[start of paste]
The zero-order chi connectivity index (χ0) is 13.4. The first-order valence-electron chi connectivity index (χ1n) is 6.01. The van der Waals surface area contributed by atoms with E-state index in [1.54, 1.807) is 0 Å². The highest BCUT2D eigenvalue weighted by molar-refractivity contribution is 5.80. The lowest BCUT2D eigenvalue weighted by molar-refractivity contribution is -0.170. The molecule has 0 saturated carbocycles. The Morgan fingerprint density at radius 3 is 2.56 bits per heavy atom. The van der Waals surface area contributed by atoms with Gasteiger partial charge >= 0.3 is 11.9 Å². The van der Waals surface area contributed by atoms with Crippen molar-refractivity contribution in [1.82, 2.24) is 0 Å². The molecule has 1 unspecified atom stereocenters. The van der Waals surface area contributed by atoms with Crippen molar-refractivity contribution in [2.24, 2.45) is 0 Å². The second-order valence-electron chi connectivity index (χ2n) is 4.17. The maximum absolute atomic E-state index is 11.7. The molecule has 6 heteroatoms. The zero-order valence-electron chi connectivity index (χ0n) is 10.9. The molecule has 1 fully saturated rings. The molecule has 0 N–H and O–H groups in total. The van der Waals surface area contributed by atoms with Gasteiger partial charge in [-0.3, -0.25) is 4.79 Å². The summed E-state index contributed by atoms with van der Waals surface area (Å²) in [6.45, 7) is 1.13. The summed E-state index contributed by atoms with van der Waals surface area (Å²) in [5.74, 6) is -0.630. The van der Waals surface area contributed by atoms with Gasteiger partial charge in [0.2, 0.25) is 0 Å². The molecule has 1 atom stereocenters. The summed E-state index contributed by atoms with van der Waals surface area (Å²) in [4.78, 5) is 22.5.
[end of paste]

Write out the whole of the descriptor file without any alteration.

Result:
The zero-order chi connectivity index (χ0) is 13.4. The first-order valence-electron chi connectivity index (χ1n) is 6.01. The van der Waals surface area contributed by atoms with E-state index in [1.54, 1.807) is 0 Å². The highest BCUT2D eigenvalue weighted by molar-refractivity contribution is 5.80. The lowest BCUT2D eigenvalue weighted by molar-refractivity contribution is -0.170. The molecule has 0 saturated carbocycles. The Morgan fingerprint density at radius 3 is 2.56 bits per heavy atom. The van der Waals surface area contributed by atoms with Gasteiger partial charge >= 0.3 is 11.9 Å². The van der Waals surface area contributed by atoms with Crippen molar-refractivity contribution in [1.82, 2.24) is 0 Å². The molecule has 1 unspecified atom stereocenters. The van der Waals surface area contributed by atoms with Crippen molar-refractivity contribution in [2.24, 2.45) is 0 Å². The second-order valence-electron chi connectivity index (χ2n) is 4.17. The maximum absolute atomic E-state index is 11.7. The molecule has 6 heteroatoms. The zero-order valence-electron chi connectivity index (χ0n) is 10.9. The molecule has 1 fully saturated rings. The molecule has 0 N–H and O–H groups in total. The van der Waals surface area contributed by atoms with Gasteiger partial charge in [-0.3, -0.25) is 4.79 Å². The summed E-state index contributed by atoms with van der Waals surface area (Å²) in [6.45, 7) is 1.13. The summed E-state index contributed by atoms with van der Waals surface area (Å²) in [5.74, 6) is -0.630. The van der Waals surface area contributed by atoms with Gasteiger partial charge in [0.2, 0.25) is 0 Å². The molecule has 1 atom stereocenters. The summed E-state index contributed by atoms with van der Waals surface area (Å²) in [4.78, 5) is 22.5.